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Summer 2021 in review: one of the hottest on record | Bradon's Barometer

Floods, fires, drought, heat, and thunderstorms all dominated the summer months of 2021.
Credit: WPMT FOX43

PENNSYLVANIA, USA — Floods, fires, drought, heat, and thunderstorms all dominated the summer months of 2021.

From the Pacific Northwest to here at home, extreme weather conditions rocked just about everyone across the United States.

Summer seems to always fly by quickly. From baseball games to pool days, weekend barbecues and more, our schedules are jam-packed with as much as we can do to get out and about in Central Pennsylvania. 

While we didn't hit 100° at Harrisburg International Airport (the closest we got was 98° back on June 30), it sure felt like it. Heat index values over 100° dominated the summer months with higher than average humidity values topping the scale just about every other week. The average temperature for June and August both were more than three degrees higher than normal (July, just 0.3° above average, but hot). We didn't drop below 60° for morning lows after June 23.

When it comes to the top 5 hottest meteorological summers (June to August) at Harrisburg International Airport, this year ranked in fourth place. The average summer temperature was 77.1°.

Credit: WPMT FOX43

But aside from our area, all-time record high temperatures were shattered across the Pacific Northwest. On June 27 and 28, Quillayute, Wash., broke their all-time record by 11°F. More than 200 people died as a result of the heat, according to Climate Central.

Overall, summer 2021 was within the top 10 hottest summers for many across the United States. 

But it wasn't just about the heat. In a warming climate like ours, the atmosphere can hold more moisture. This leads to more intense evaporation in some spots with heavier rainfall than others. For the summer of 2021, that meant drought in the west and devastating flooding from the Gulf Coast up into our area. In particular, Tennessee suffered devastating flooding, with up to 17" of rain in some locations in mere hours. More than 20 Tennesseans died in the flooding.

This increased moisture is something that National Weather Service State College meteorologist John Banghoff noted in a conversation with FOX43 as well. When looking at the data, he says there is a definite trend in increased moisture surges for our area over the past decade.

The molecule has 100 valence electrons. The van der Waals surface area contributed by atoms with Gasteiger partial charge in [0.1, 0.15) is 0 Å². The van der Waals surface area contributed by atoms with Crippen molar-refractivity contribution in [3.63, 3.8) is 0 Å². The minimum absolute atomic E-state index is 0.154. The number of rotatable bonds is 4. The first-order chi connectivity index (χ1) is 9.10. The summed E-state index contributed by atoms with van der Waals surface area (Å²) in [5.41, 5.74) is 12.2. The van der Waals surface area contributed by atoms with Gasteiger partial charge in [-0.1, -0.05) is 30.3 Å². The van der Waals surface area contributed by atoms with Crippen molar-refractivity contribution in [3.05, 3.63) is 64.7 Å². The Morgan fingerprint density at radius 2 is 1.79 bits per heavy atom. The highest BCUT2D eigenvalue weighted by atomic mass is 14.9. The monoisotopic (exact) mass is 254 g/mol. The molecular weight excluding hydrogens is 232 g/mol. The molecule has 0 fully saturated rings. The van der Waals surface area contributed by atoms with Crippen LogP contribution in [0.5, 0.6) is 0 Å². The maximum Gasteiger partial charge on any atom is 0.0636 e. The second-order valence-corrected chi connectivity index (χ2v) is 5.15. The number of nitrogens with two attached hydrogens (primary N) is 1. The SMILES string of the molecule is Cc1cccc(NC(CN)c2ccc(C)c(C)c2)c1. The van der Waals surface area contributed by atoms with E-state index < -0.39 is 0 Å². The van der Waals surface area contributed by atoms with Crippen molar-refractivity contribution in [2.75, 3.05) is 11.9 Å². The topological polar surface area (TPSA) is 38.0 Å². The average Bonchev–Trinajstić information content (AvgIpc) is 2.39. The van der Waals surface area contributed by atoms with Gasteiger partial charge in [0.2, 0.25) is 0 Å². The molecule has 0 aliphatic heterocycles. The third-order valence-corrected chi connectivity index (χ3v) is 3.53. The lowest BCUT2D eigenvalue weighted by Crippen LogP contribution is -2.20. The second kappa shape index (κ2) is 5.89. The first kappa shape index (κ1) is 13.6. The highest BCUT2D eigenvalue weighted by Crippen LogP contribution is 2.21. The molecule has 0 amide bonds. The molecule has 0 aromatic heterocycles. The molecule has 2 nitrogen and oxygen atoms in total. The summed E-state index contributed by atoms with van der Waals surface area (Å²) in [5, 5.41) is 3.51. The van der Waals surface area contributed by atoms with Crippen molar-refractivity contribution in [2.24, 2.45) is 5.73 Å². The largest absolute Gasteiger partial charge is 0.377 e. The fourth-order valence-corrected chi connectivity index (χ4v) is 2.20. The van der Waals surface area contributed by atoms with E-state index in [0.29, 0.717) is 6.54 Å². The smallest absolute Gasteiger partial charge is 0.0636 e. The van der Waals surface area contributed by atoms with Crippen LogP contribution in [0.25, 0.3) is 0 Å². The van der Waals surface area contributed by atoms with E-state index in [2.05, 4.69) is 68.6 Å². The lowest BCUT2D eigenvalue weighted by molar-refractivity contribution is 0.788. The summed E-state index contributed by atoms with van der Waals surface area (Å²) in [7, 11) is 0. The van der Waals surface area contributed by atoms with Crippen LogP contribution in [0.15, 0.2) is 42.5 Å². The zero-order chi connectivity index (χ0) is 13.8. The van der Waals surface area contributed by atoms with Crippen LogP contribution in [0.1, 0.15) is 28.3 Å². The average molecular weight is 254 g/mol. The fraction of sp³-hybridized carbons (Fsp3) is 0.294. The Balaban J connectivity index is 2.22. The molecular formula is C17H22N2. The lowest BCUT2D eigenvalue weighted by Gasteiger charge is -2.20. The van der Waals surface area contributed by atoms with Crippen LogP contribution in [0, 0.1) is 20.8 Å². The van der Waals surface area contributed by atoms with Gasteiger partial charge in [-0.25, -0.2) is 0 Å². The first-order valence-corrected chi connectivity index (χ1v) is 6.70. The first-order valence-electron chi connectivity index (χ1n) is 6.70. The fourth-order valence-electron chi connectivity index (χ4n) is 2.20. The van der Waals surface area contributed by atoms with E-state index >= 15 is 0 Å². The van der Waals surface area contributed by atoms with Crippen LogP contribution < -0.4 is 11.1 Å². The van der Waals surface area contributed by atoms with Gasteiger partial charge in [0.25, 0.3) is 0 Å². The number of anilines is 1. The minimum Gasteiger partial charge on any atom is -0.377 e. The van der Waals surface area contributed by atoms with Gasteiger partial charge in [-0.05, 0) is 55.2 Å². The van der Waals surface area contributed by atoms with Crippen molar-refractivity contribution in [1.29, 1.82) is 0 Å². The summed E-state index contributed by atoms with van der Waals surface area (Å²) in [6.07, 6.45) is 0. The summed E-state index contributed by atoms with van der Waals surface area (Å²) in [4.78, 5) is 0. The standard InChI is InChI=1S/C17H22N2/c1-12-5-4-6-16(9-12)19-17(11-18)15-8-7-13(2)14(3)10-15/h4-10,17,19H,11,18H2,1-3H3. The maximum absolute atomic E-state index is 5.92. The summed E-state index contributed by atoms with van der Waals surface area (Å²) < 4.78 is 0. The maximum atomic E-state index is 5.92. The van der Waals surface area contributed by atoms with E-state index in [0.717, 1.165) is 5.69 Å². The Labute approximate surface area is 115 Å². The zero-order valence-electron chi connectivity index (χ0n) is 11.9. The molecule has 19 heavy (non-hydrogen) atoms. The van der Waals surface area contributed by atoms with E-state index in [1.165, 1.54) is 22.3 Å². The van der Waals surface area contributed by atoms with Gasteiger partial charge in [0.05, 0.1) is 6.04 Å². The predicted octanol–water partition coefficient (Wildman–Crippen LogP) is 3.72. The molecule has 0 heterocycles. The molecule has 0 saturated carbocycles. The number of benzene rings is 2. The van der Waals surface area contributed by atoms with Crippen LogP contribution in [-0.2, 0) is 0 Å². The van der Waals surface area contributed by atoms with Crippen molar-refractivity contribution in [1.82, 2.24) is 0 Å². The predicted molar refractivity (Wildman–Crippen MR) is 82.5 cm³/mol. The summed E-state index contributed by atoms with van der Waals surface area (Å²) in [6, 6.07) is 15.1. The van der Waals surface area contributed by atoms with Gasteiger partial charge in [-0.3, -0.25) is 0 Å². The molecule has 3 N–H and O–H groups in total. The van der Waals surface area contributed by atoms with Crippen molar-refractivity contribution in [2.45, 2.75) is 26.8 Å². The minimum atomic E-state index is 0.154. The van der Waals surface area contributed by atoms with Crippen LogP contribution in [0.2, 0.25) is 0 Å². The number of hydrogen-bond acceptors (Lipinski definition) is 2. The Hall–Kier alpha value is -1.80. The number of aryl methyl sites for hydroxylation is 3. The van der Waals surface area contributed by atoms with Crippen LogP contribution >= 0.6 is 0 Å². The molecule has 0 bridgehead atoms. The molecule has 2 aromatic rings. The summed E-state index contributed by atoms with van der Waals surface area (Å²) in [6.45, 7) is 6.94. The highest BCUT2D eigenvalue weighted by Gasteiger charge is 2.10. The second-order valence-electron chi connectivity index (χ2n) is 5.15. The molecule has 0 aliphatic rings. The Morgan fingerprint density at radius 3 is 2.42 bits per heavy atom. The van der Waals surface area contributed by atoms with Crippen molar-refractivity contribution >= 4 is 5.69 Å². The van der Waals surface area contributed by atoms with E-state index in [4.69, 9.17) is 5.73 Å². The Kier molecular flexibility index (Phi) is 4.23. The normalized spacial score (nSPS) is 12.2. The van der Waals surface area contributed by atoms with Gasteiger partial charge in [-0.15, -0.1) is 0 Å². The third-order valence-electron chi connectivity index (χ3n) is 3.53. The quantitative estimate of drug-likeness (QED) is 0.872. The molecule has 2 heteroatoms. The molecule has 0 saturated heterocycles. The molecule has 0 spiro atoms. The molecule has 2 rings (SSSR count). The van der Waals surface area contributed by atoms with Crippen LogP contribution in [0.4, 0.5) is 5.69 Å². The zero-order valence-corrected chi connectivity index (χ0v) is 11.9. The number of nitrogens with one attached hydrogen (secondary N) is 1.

"I think what's interesting here in Pennsylvania is we haven't necessarily been hitting a lot of all-time record highs or all-time record lows necessarily, it's just been sort of on average," Banghoff tells FOX43. "And so we see... that overnight low temperatures are warmer than average, we're seeing that some of these rain events are more productive."

For our area, July came in at 3.26" of rain above average. August, 2.11" of rain above average. The remnants of Tropical Depression Fred drenched us towards the end of the month, and the gut-punch of Ida welcomed the first day of September.

Overall for meteorological summer, it was a top 20 wettest summer on record, coming in at 17th place with 15.99" of rain at Harrisburg International Airport. Record keeping goes back to 1888.

From the wet to the dry, historic wildfires slammed most of the Pacific Northwest as well. Their effect was felt here at home, too, with wildfire smoke both easily seen and smelt across the Mid-Atlantic. Hot, dry, and windy conditions allowed wildfires to spread in July and August, with more than 2.4 million acres burned as of the end of August. 

By far scientific consensus, global climate change continues to create more favorable environments for these extreme events to occur. There's even discussion on whether the terms "100-year flood," or "1,000 year heat wave," etc. are outdated, because we are seeing events like this so more frequently within the last decade.

You can find more information on climate change through our Climate Smart series, along with other resources, on our website.

Until next time,

-Chief Meteorologist Bradon Long

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